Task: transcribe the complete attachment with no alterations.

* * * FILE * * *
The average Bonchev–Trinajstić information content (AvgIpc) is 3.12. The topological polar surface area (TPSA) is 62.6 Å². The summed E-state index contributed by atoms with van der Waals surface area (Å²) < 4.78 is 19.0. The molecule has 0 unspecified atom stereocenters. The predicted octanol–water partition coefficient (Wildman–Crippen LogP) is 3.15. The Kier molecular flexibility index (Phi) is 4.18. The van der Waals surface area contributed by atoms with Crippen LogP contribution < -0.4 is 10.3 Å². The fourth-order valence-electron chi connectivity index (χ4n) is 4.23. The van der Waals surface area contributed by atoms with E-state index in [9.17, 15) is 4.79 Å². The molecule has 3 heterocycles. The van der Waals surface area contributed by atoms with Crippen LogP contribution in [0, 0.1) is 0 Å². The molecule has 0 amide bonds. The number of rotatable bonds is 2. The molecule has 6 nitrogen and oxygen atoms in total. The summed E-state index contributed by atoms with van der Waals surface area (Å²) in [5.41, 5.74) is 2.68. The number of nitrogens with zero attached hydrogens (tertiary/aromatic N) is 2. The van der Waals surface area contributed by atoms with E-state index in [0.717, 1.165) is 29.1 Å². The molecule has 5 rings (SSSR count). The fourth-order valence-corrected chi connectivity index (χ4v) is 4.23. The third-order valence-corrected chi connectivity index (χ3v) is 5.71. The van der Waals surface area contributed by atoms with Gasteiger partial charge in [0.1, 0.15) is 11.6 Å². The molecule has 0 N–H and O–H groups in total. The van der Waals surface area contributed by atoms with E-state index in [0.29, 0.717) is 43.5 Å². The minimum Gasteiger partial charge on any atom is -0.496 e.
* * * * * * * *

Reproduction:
The average Bonchev–Trinajstić information content (AvgIpc) is 3.12. The topological polar surface area (TPSA) is 62.6 Å². The summed E-state index contributed by atoms with van der Waals surface area (Å²) < 4.78 is 19.0. The molecule has 0 unspecified atom stereocenters. The predicted octanol–water partition coefficient (Wildman–Crippen LogP) is 3.15. The Kier molecular flexibility index (Phi) is 4.18. The van der Waals surface area contributed by atoms with Crippen LogP contribution < -0.4 is 10.3 Å². The fourth-order valence-electron chi connectivity index (χ4n) is 4.23. The van der Waals surface area contributed by atoms with E-state index in [9.17, 15) is 4.79 Å². The molecule has 3 heterocycles. The van der Waals surface area contributed by atoms with Crippen LogP contribution in [0, 0.1) is 0 Å². The molecule has 0 amide bonds. The number of rotatable bonds is 2. The molecule has 6 nitrogen and oxygen atoms in total. The summed E-state index contributed by atoms with van der Waals surface area (Å²) in [5.41, 5.74) is 2.68. The number of nitrogens with zero attached hydrogens (tertiary/aromatic N) is 2. The van der Waals surface area contributed by atoms with E-state index in [0.717, 1.165) is 29.1 Å². The molecule has 5 rings (SSSR count). The fourth-order valence-corrected chi connectivity index (χ4v) is 4.23. The third-order valence-corrected chi connectivity index (χ3v) is 5.71. The van der Waals surface area contributed by atoms with Gasteiger partial charge in [0.1, 0.15) is 11.6 Å². The molecule has 0 N–H and O–H groups in total. The van der Waals surface area contributed by atoms with E-state index in [0.29, 0.717) is 43.5 Å². The minimum Gasteiger partial charge on any atom is -0.496 e.